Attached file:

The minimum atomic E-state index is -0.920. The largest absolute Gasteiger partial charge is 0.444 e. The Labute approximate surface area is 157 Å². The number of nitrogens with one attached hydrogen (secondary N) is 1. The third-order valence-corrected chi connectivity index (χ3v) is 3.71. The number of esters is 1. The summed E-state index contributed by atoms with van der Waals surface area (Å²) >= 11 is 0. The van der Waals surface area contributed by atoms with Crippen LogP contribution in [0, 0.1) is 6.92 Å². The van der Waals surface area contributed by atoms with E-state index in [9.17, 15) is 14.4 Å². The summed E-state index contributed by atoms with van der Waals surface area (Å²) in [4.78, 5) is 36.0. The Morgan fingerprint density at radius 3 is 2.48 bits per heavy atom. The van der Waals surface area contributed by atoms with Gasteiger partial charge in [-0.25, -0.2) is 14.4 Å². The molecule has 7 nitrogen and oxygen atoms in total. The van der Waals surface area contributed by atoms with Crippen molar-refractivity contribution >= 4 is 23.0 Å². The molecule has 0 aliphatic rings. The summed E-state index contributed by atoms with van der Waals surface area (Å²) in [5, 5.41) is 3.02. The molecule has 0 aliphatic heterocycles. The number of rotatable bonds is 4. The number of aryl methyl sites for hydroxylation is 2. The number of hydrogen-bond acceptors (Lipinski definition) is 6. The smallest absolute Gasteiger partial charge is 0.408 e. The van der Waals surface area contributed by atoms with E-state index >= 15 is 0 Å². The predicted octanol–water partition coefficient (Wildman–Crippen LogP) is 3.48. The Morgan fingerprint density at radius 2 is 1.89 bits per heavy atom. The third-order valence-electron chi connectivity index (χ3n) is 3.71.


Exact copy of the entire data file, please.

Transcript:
The minimum atomic E-state index is -0.920. The largest absolute Gasteiger partial charge is 0.444 e. The Labute approximate surface area is 157 Å². The number of nitrogens with one attached hydrogen (secondary N) is 1. The third-order valence-corrected chi connectivity index (χ3v) is 3.71. The number of esters is 1. The summed E-state index contributed by atoms with van der Waals surface area (Å²) >= 11 is 0. The van der Waals surface area contributed by atoms with Crippen LogP contribution in [0, 0.1) is 6.92 Å². The van der Waals surface area contributed by atoms with E-state index in [9.17, 15) is 14.4 Å². The summed E-state index contributed by atoms with van der Waals surface area (Å²) in [4.78, 5) is 36.0. The Morgan fingerprint density at radius 3 is 2.48 bits per heavy atom. The van der Waals surface area contributed by atoms with Gasteiger partial charge in [-0.25, -0.2) is 14.4 Å². The molecule has 7 nitrogen and oxygen atoms in total. The van der Waals surface area contributed by atoms with Crippen molar-refractivity contribution >= 4 is 23.0 Å². The molecule has 0 aliphatic rings. The summed E-state index contributed by atoms with van der Waals surface area (Å²) in [5, 5.41) is 3.02. The molecule has 0 aliphatic heterocycles. The number of rotatable bonds is 4. The number of aryl methyl sites for hydroxylation is 2. The number of hydrogen-bond acceptors (Lipinski definition) is 6. The smallest absolute Gasteiger partial charge is 0.408 e. The van der Waals surface area contributed by atoms with E-state index >= 15 is 0 Å². The predicted octanol–water partition coefficient (Wildman–Crippen LogP) is 3.48. The Morgan fingerprint density at radius 2 is 1.89 bits per heavy atom. The third-order valence-electron chi connectivity index (χ3n) is 3.71.